The Macro Perspective

The US Dollar experienced a prolonged sell-off since the beginning of 2017, which took the DXY Index down from 104 to the low 88s. That was a significant move lower which found support nearly 14 months later. We wrote a blog in January 2018 ( and warned “…from a macro perspective it’s difficult to be bullish the USD for 2018, but there’s no guarantee that the Dollar will go down in a straight line. Positioning and sentiment is getting very one-sided and this could very easily provide choppy two-way action on the way down”. This is precisely what happened, with the DXY bouncing back to the 93 level over the past 2-3 months.

Nothing has changed materially from our macro perspective in terms of the Dollar. The Fed is continuing to hike rates on a relatively steady pace, just as the market broadly expects. However, economic data is no longer as robust as it was a year or two ago. Unemployment is still at very low levels, although if we dig into the details we can see that job quality is slowly deteriorating and labour participation rate remains near multi-decade lows. GDP growth is actually still very robust but we need to be wary of the effects of the rate hikes in the near future. It’s also worth noting that PMIs and housing data are starting to show signs of a turn lower.

However, the biggest source of uncertainty for the US economy remains President Trump’s policy decisions. He is currently fighting on several fronts but the most important one is US trade policy with Canada/Mexico, China, the Eurozone and other major trading partners. We also must not forget that, just like many other major Western economies, the US continues to run a significant annual budget deficit that needs to be funded by issuing more debt. Naturally, this brings us to the easiest and most popular (at least for the past decades) method of tackling the problem of increasing debt: inflate it away by devaluing your currency.

President Trump’s policies have been regarded as Dollar bearish and this moves us nicely onto precious metals. We have written in the past that from a macro perspective the future for Gold and Silver looks very positive. The price of silver is currently at the same levels as Q1 2008 (before the Global Financial Crisis took over), while gold has fared better but it’s still roughly at 2010 levels. Considering how much money & credit supply has ballooned since then, and given that the supply/demand profile hasn’t changed significantly for either metal, current prices actually look very attractive. If we also take into account that PMs are naturally a hedge against global geopolitical turmoil, they look like a must-have asset to own for a balanced portfolio – with silver being most likely to outperform gold on the way up.

Stelios Kontogoulas

The Technical Analysis Perspective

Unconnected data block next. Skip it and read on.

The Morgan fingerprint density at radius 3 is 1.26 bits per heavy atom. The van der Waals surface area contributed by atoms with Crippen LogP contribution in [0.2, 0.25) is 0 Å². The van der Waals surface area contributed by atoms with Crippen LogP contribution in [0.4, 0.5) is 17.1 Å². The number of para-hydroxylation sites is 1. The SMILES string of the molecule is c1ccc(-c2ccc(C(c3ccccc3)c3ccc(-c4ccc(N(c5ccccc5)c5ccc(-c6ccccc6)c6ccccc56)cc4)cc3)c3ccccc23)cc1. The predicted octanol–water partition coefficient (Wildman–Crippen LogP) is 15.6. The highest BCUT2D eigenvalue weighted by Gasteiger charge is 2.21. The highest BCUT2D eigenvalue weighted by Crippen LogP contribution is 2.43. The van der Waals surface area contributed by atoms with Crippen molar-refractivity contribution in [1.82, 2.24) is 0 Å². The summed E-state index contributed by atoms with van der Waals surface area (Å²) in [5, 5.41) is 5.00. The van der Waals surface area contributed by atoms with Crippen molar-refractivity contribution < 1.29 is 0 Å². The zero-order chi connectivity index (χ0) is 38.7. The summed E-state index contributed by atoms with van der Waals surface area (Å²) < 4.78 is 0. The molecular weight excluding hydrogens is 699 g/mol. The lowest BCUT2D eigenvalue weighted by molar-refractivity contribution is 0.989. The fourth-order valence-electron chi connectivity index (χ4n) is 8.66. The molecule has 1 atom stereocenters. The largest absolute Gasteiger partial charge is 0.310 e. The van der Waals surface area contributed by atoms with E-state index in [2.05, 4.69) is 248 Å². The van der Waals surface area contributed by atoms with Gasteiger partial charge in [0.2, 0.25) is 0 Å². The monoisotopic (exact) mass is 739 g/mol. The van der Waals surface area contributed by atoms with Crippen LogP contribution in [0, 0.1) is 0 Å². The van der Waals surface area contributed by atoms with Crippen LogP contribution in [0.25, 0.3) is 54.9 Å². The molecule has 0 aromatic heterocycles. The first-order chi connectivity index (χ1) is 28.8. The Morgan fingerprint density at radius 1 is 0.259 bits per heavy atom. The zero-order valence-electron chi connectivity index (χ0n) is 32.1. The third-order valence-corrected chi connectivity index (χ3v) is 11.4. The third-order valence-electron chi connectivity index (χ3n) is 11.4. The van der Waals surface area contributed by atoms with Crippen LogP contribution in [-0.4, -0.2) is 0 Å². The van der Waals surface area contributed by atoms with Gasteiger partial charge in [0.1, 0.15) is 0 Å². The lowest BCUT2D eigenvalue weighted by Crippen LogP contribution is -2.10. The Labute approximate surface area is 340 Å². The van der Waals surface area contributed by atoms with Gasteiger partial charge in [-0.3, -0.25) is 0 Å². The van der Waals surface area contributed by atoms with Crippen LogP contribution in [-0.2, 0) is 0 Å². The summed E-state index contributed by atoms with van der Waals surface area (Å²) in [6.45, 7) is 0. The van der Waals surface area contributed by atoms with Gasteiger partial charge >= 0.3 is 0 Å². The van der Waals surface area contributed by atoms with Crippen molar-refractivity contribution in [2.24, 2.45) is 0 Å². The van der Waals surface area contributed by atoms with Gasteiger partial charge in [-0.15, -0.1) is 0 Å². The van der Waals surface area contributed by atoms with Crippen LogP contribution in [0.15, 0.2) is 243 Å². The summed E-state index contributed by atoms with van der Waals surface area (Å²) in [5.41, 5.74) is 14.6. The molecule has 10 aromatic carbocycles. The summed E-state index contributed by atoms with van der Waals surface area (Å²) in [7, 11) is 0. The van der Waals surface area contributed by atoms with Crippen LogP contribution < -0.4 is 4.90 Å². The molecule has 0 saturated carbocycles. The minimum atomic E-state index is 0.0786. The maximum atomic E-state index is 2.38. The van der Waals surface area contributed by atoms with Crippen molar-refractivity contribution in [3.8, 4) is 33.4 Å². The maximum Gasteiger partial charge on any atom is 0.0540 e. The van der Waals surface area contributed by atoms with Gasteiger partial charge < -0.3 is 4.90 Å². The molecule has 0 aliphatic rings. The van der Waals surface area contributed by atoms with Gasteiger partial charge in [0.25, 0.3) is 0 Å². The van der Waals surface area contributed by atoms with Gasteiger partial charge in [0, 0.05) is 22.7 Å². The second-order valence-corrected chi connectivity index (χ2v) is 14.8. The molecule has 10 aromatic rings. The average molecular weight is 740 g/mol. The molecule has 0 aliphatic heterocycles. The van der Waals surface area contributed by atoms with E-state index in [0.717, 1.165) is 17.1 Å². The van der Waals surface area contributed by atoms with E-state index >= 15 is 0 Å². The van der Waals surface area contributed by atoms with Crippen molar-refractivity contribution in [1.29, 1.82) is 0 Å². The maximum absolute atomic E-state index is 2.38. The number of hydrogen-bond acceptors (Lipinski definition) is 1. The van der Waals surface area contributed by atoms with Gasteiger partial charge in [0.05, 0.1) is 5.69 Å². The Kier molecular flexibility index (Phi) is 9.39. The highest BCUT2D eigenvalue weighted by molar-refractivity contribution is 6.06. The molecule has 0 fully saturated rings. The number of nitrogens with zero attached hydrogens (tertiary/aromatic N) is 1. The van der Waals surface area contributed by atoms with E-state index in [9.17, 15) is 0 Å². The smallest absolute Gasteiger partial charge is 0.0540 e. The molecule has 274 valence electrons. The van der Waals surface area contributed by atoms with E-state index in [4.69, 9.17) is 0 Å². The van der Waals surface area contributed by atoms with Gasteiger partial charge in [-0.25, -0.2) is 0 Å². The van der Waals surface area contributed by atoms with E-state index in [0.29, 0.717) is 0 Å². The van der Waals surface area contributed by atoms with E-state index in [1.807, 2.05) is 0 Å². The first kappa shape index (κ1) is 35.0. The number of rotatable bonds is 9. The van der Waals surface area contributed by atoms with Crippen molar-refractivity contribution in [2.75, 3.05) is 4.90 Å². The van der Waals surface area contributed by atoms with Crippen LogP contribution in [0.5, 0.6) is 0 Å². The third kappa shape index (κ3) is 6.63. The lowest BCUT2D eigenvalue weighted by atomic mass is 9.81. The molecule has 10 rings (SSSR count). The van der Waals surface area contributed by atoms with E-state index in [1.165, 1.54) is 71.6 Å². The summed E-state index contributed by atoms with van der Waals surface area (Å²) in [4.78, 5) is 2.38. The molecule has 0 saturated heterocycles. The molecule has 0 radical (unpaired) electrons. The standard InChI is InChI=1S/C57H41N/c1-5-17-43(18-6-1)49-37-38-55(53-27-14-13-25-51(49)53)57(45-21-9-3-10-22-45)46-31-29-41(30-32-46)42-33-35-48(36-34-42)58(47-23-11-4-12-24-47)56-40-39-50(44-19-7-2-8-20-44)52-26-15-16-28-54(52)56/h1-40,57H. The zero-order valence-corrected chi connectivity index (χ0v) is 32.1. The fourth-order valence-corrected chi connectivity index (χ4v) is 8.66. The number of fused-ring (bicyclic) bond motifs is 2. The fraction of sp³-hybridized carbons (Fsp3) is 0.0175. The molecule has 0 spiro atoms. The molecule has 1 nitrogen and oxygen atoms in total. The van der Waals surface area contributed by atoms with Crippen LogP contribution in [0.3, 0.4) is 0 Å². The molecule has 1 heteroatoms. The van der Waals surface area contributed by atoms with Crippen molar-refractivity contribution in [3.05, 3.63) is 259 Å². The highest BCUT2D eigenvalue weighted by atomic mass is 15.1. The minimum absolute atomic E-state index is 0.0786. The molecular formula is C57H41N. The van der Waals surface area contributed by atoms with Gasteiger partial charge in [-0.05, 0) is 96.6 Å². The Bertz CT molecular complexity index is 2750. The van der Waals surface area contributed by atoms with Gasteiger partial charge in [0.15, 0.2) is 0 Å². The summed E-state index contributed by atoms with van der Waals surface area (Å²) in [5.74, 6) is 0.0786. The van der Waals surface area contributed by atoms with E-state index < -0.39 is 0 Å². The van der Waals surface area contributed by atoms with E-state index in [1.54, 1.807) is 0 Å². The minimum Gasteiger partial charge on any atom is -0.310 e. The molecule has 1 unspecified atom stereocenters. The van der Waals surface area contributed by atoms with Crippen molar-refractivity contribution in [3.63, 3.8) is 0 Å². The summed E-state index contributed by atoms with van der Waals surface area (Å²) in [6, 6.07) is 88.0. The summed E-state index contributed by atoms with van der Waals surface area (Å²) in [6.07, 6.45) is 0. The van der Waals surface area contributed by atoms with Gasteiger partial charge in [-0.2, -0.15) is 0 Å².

If you haven’t recently looked at the DXY (US Dollar index), you’ll see that we have bounced quite aggressively over the last couple weeks. If you have been listening to the free daily F.A.C.E. (Forex Analalytix Community Experience) webinars or the Week Ahead Videos on YouTube for the past few weeks you would have been well prepared for this move. But now that the DXY has corrected, what are we to do now?

Frankly, the US Dollar is not as straight forward as it was a couple of weeks back, and one could argue both points about US Dollar strength or weakness from current levels. I’m not going to bore you with the reasons why it can or can’t rally from here, and I am sure most of you reading this post have your own arguments. But what I will point out is something that may not be as obvious: Gold and Silver.

With the recent US Dollar strength we would have expected the precious metals to pull back a lot further than they have. But instead, Gold has held the 200DMA and Silver has had a very marginal pullback. What this sets up is something very interesting, especially if the US Dollar index has finished its recent squeeze higher (and the EURUSD speculative positioning is a little more “square” now that we have seen a pullback).

For starters, let’s take a look at the DXY and see where near term resistance is:

Dollar Index Daily Chart

As you can see in the US Dollar index, it has rallied back towards the 78% retracement of the November 2017 highs to the February lows. That level comes in at 93.63, while the daily RSI was very overbought and is working off those overbought signals. Let’s also keep in mind – in the longer term – that the US Dollar index continues to make lower highs, especially if this week’s highs hold.

Now that we have looked at the DXY, let’s take a look at Gold and Silver. The reason why we look at Gold and Silver is that the inverse correlation between the US Dollar and precious metals (especially Gold) tends to be a very strong relationship. As one goes up, the other goes down and vice versa.

If you look at Gold, the pullback from the 1360 level resistance was fairly shallow considering the significant rally of the DXY. The 200dma supported Gold well, especially over the last two weeks as the DXY continued to surge to new highs.

Gold Daily Chart

Silver is a similar story where the pullback from the 17.35 level only reached the 16.00 level and found support during the past two weeks. We did break back below the 200dma but we have been trading around this level for many months now.

Silver Daily Chart

What’s more important about both Gold and Silver is that the multi year trend lines were both tested in April and if the US Dollar starts resuming its downtrend again and the trend lines are broken, the breakouts could be very bullish events for both metals. Those levels come in at 1365 and 17.35 respectively.

Last month we brought your attention to the big levels on both Gold and Silver and in my opinion you should be watching those levels very carefully once again – especially if the US Dollar comes back under pressure and resumes its longer term downtrend.

Blake Morrow